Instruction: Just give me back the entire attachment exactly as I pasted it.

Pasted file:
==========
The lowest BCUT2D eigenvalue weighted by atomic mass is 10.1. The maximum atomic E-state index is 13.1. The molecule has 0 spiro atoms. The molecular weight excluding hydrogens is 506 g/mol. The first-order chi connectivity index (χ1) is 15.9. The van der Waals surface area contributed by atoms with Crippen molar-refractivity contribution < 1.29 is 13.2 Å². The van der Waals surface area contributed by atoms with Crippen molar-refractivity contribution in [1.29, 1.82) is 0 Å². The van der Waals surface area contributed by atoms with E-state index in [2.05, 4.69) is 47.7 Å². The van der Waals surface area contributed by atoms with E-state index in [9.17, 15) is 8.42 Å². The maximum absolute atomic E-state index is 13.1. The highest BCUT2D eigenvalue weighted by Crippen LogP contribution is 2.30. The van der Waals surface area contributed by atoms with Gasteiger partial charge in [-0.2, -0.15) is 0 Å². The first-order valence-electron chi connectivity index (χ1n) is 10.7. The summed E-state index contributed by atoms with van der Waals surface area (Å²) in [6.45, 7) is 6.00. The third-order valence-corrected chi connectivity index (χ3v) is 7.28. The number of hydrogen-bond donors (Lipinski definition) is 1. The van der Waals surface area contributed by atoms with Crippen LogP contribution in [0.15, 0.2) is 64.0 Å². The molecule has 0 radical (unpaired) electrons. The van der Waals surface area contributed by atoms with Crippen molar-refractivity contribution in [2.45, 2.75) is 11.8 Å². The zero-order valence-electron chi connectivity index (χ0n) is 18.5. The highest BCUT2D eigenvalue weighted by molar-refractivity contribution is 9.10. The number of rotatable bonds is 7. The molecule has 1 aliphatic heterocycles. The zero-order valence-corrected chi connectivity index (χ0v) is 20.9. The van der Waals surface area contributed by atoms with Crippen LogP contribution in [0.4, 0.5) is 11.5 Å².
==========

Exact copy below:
The lowest BCUT2D eigenvalue weighted by atomic mass is 10.1. The maximum atomic E-state index is 13.1. The molecule has 0 spiro atoms. The molecular weight excluding hydrogens is 506 g/mol. The first-order chi connectivity index (χ1) is 15.9. The van der Waals surface area contributed by atoms with Crippen molar-refractivity contribution < 1.29 is 13.2 Å². The van der Waals surface area contributed by atoms with Crippen molar-refractivity contribution in [1.29, 1.82) is 0 Å². The van der Waals surface area contributed by atoms with E-state index in [2.05, 4.69) is 47.7 Å². The van der Waals surface area contributed by atoms with E-state index in [9.17, 15) is 8.42 Å². The maximum absolute atomic E-state index is 13.1. The highest BCUT2D eigenvalue weighted by Crippen LogP contribution is 2.30. The van der Waals surface area contributed by atoms with Gasteiger partial charge in [-0.2, -0.15) is 0 Å². The first-order valence-electron chi connectivity index (χ1n) is 10.7. The summed E-state index contributed by atoms with van der Waals surface area (Å²) in [6.45, 7) is 6.00. The third-order valence-corrected chi connectivity index (χ3v) is 7.28. The number of hydrogen-bond donors (Lipinski definition) is 1. The van der Waals surface area contributed by atoms with Crippen LogP contribution in [0.15, 0.2) is 64.0 Å². The molecule has 0 radical (unpaired) electrons. The van der Waals surface area contributed by atoms with Crippen molar-refractivity contribution in [2.45, 2.75) is 11.8 Å². The zero-order valence-electron chi connectivity index (χ0n) is 18.5. The highest BCUT2D eigenvalue weighted by molar-refractivity contribution is 9.10. The number of rotatable bonds is 7. The molecule has 1 aliphatic heterocycles. The zero-order valence-corrected chi connectivity index (χ0v) is 20.9. The van der Waals surface area contributed by atoms with Crippen LogP contribution in [0.4, 0.5) is 11.5 Å².